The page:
CSML Reading Group

The Princeton CSML Reading Group is a journal club that meets weekly on Thursdays at 2:30–4pm in 26 Prospect. The purpose of this group is to systematically learn new topics—be they foundational or latest ideas—related to machine learning, statistics, and data analysis.

Organized by Alex Beatson and Gregory Gundersen.



Time:  Thursdays at 2:30pm

Location: 26 Prospect Ave Classroom (room 105)


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Recent Meetings

Date Presenter Topic Reading

Random matrices

04/19/18 Farhan Damani Low-rank matrix approximation
04/12/18 Greg Darnell Markov, Chebyshov, and Chernoff's inequalities; Johnson–Lindenstrauss lemma
04/05/18 Bianca Dumitrascu Motivation for random matrices; intro on concentration inequalities

Information geometry

03/15/18 Jordan Ash, Alex Beatson The Fisher-Rao metric and generalization of neural networks
03/01/18 Sidu Jena Information entropy and max entropy methods
02/08/18 Diana Cai, Bianca Dumitrascu Natural gradients, mirror descent and stochastic variational inference
02/08/18 Alex Beatson, Greg Gundersen Intro: information geometry, f-divergences, the Fisher metric, and the exponential family
01/25/18 Sidu Jena, Archit Verma Differential geometry overview

Past Meetings

Date Presenter Topic Reading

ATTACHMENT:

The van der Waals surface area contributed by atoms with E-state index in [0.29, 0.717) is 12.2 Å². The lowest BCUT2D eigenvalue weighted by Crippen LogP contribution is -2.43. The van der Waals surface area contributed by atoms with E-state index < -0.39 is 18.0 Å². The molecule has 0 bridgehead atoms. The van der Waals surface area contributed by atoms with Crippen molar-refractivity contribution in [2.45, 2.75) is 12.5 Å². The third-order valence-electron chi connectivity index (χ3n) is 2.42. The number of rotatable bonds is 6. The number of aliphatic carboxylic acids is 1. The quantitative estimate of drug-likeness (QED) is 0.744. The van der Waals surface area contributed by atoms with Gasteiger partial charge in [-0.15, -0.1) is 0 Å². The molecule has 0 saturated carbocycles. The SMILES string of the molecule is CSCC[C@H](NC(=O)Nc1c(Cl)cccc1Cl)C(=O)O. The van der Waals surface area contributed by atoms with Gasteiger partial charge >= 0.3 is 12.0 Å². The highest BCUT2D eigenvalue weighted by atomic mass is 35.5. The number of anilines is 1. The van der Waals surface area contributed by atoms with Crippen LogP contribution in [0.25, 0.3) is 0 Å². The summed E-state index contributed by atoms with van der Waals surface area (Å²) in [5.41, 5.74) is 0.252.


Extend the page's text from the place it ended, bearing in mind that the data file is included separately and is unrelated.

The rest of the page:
Reinforcement learning & control theory

11/16/17 Archit Verma Robust Control
11/09/17 Ari Seff Optimal Control
11/02/17 Sidu Jena, Max Wilson Control Theory Basics


Alex Beatson Actor-Critic


Niranjani Prasad, Gregory Gundersen Q-Learning
10/12/17 Ryan Adams Policy Gradient Methods

Misc. previous topics


David Zoltowski, Mikio Aoi   Stochastic Gradient Descent as Approximate Bayesian Inference  Mandt, Hoffman, Blei (2017)


Stephen Keeley   Understanding deep convolutional networks Mallat (2016)


Davit Zoltowski   Variational Inference with Normalizing Flows Rezende, Mohamed (2016)


Jordan Ash   Generative Adversarial Nets Ian J. Goodfellow∗ , Jean Pouget-Abadie† , Mehdi Mirza, Bing Xu, David Warde-Farley, Sherjil Ozair‡ , Aaron Courville, Yoshua Bengio§ 


Greg Darnell   Convolutional Neural Networks Analyzed via Convolutional Sparse Coding Vardan Papyan, Yaniv Romano, Michael Elad (2016)


Bianca Dumitrascu  

Why does deep learning work so well? Henry W. Lin, Max Tegmark (2017)

4/20 Yuki Shiraito   Dropout as Bayesian approximation: Representing Model Uncertainty in Deep Learning Gal & Ghahramani (2016)
4/13 Mikio Aoi   A Probabilistic Theory of Deep Learning Ankit B. Patel, Tan Nguyen, Richard G. Baraniuk (2015)
3/30 Brian DePasquale   Semi-supervised Learning with Deep Generative Models Diederik P. Kingma, Danilo J. Rezende, Shakir Mohamed, Max Welling
3/16 Adam Charles   On the expressive power of deep learning: A tensor analysis Cohen, Sharir, Shashua (2016)
3/9 Mikio Aoi   Auto-Encoding Variational Bayes Kingma, Welling (2014)
3/2 Bianca Dumitrascu   Stochastic Backpropagation and Approximate Inference in Deep Generative Models Danilo Jimenez Rezende, Shakir Mohamed, Daan Wierstra (2014)
2/16 Nick Roy   Understanding deep learning requires rethinking generalization Zhang, Bengio, Hardt, Recht, Vinyals (2017)